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Conservation of mature-forest biodiversity in production forest landscapes

Grégoire Thauvin measures the diameter of a large rotting log as part of studies investigating the role of landscape context on forest biodiversity

In our forested landscapes, planning aims to reserve, maintain and develop sufficient mature forest to cater for the long-term needs of species dependent on mature forest. But how should we measure success?

A major research program in the Southern Forests Experimental Forest Landscape, anchored on Warra, is investigating this deceptively simple question. The project involves doctoral students and a postdoctoral researcher at the University of Tasmania, in addition to several Forestry Tasmania staff, and has received funding support from the Australian Research Council and Forest and Wood Products Australia. Research topics under investigation include the extent to which the viability of mature-forest habitat depends on the degree of modification of the surrounding landscape, whether the recolonisation of harvested areas by mature–forest specialists is made easier by proximity to mature forest, and whether there are thresholds of landscape-level modification beyond which mature-forest specialists may no longer persist.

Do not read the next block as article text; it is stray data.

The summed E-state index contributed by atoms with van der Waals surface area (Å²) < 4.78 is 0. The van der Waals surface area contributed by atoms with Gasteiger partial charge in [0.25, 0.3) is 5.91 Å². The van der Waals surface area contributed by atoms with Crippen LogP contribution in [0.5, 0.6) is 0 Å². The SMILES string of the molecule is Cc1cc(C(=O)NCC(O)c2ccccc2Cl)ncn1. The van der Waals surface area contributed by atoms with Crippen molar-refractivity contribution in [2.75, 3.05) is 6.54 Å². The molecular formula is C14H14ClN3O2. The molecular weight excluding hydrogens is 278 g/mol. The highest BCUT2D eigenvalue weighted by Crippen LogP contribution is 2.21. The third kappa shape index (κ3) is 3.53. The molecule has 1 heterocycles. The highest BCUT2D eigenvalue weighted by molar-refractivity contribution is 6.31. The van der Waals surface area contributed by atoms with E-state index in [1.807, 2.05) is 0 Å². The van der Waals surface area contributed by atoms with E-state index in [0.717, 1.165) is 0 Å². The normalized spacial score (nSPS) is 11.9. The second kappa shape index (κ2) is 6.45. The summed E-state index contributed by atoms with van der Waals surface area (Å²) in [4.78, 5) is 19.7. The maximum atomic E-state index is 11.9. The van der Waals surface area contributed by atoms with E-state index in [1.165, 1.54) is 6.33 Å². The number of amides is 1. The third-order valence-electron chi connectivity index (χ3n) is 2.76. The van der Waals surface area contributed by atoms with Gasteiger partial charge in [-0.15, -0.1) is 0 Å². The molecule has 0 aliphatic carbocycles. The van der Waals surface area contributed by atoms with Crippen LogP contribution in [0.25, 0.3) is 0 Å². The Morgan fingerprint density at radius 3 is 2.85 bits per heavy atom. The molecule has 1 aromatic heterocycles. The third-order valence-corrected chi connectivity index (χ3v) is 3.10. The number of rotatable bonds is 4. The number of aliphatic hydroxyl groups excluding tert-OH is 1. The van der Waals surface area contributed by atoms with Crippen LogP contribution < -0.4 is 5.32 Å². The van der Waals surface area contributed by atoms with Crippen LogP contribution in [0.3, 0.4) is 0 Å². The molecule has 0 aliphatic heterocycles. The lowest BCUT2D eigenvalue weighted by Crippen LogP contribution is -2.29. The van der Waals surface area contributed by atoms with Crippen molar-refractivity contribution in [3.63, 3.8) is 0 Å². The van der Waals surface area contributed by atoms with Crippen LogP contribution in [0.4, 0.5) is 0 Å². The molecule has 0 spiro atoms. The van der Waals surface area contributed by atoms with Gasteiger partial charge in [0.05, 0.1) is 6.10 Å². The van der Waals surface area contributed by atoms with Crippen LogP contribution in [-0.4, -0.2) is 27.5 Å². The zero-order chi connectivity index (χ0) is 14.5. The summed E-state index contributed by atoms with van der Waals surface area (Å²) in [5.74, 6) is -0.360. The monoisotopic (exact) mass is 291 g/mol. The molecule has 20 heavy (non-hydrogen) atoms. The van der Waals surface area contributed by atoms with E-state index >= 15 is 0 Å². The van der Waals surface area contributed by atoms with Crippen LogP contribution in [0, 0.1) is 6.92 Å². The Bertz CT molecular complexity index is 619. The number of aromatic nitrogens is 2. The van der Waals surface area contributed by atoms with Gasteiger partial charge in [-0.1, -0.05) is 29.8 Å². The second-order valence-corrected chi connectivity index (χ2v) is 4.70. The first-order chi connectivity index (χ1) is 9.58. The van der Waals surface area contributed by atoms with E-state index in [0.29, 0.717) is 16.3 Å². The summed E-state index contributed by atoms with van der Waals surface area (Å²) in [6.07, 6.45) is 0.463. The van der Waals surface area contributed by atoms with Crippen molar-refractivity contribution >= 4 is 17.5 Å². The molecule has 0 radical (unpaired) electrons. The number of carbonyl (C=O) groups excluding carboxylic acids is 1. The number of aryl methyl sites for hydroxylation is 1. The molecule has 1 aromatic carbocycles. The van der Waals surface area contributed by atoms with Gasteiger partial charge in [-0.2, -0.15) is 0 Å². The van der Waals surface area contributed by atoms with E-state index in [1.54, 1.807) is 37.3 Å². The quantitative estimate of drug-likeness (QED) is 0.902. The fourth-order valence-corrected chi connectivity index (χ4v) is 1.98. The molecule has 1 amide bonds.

The diversity and abundance of plants, birds and beetles is being measured in 28 patches of mature forest and 28 patches of older (>20 years old) silvicultural regeneration. These patches sample a landscape-level gradient of forest context, from near-natural areas in the west, to plantations and agriculture in the east We will use the data from these plots, in combination with GIS data and modelling tools, to explore how wildfire history and forestry combine to shape the landscape, the relationship of biodiversity to landscape context, and how to plan future management of forest landscapes.

Coarse woody debris (dead wood on the forest floor) provides habitat for many species of invertebrate and fungi. Early results from this project show that, for both mature forest and silvicultural regeneration, the current amount, size and decay state of coarse woody debris is mostly a legacy of wildfire impacts on the landscape prior to modern forestry. Our research is now testing the effects of these differences on the beetle fauna dependent on dead wood.

Dr Simon Grove

Dr Tim Wardlaw




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